The EU is reforming its copyright rules. We want to introduce you to the main failures of the current copyright system, with suggestions on how to fix them. You can find all the Copyfails here.
This article is an additional one – a “bonus track” – to the series presenting Copyfails.
How has it failed?
The “private copying levy” is a surcharge on the price of media capable of making copies. For example, when buying a blank DVD, the price includes a private copying levy (in most EU Member States).
Rights holders, for example record companies or publishers, claim that people making copies of, for example, CDs or DVDs for private use causes them a financial loss. Even if, in some EU Member States, citizens have the freedom to make private copies, levies were created to compensate for these alleged losses. The harm to rights holders has not been clearly proven – no independent credible study on this has been published. Maybe sometimes there really is a cost, but maybe there is a benefit: who would buy a music CD these days if they couldn’t copy it onto an MP3 player or a smarthphone?
Copyright rules, including private copying levies, are implemented quite differently across the EU. This leads to a risk that you end up paying several times for the same thing. You will pay a levy when buying a blank CD to which you copy the music as a backup, a levy on the external hard drive of the computer that you use to make the copy, and as a levy on the device (a tablet or mP3 for example) that you use to listen to the music.
The fact that the rules are not the same everywhere in Europe, gives unfair advantages to some, and hampers fair competition. In the digital “single market”, 22 of the 28 EU Member States impose a levy. Six do not.
The internet has brought with it the possibility to exchange all sorts of files not only copyrighted ones. New compensation models and new business models need to be encouraged, rather than imposing a random payment which does not fit the purpose for which it was invented.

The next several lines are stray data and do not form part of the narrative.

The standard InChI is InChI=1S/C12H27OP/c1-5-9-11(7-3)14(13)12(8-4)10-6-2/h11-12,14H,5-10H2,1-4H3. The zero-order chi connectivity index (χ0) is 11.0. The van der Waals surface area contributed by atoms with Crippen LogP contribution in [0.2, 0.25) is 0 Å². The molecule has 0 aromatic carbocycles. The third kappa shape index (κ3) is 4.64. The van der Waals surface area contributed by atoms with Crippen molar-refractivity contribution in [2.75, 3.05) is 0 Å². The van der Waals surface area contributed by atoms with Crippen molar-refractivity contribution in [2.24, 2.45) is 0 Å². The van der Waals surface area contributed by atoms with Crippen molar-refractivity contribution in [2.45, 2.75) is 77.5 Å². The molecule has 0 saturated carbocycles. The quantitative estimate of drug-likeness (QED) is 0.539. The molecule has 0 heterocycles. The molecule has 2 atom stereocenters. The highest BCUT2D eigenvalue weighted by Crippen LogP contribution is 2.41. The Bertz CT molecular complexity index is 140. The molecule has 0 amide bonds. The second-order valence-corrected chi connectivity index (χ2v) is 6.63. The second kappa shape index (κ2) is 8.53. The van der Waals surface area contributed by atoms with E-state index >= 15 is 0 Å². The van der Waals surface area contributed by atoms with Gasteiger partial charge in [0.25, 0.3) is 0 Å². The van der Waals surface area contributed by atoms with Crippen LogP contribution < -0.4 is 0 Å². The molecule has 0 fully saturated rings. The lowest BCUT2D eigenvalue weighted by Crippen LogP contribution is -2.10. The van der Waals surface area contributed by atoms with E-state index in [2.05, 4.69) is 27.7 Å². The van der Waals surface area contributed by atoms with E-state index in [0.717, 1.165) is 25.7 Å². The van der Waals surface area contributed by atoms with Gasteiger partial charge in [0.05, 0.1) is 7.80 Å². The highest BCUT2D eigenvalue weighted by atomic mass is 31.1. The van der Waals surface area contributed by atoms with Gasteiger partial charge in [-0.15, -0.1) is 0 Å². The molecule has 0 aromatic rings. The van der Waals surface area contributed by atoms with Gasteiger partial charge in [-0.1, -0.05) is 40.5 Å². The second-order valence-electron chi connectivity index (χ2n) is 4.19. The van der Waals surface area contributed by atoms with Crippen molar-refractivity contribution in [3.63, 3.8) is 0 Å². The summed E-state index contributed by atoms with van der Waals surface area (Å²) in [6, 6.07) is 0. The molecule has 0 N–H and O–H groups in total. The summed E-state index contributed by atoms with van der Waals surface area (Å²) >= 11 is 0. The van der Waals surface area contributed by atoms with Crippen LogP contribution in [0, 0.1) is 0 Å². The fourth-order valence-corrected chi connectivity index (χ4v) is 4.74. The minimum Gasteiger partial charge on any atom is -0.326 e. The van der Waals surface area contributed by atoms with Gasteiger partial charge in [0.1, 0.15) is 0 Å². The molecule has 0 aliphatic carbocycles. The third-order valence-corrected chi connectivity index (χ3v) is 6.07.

Why is this important?
It has been argued that the levy will support creation. However, under the current situation, it seems to be rather an obstacle. The private copying levies distort the market; it compensates economic loss that has not been clearly demonstrated and appears to have a negative impact on new business models.
Furthermore, consumers might buy products with copyright levies, and even if they never use them for private copies of copyrighted works, they still have to pay.
The cost of levies varies wildly around Europe, which makes the same product more costly for consumers in one country, and cheaper in another. For example, in 2010, there was a levy of 36 euro on a mobile phone with 32MB of memory in Germany. The levy on the same phone was forty times more expensive than the one in Italy, and there was no levy at all in Ireland.
Finally, a study published by Digital Europe shows that it costs 51,2 cents to collect each Euro for EU copyright levies. This is absurd. We need to find new ways to remunerate authors!
Unfortunately this chaos is likely to continue. A meaningful reform is not planned in the upcoming legislation on the creation of a “digital single market”.
How to fix it?
EDRi’s response to the to the European Commission’s public consultation on the review of the EU copyright rules
EDRi’s booklet on copyright
Antonio Vitorino: Recommendations resulting from the mediation on private copying and reprography levies (31.01.2013)
What is a Copyright Levy?
Compensation for private copying: an economic analysis of alternative models, Enter-IE.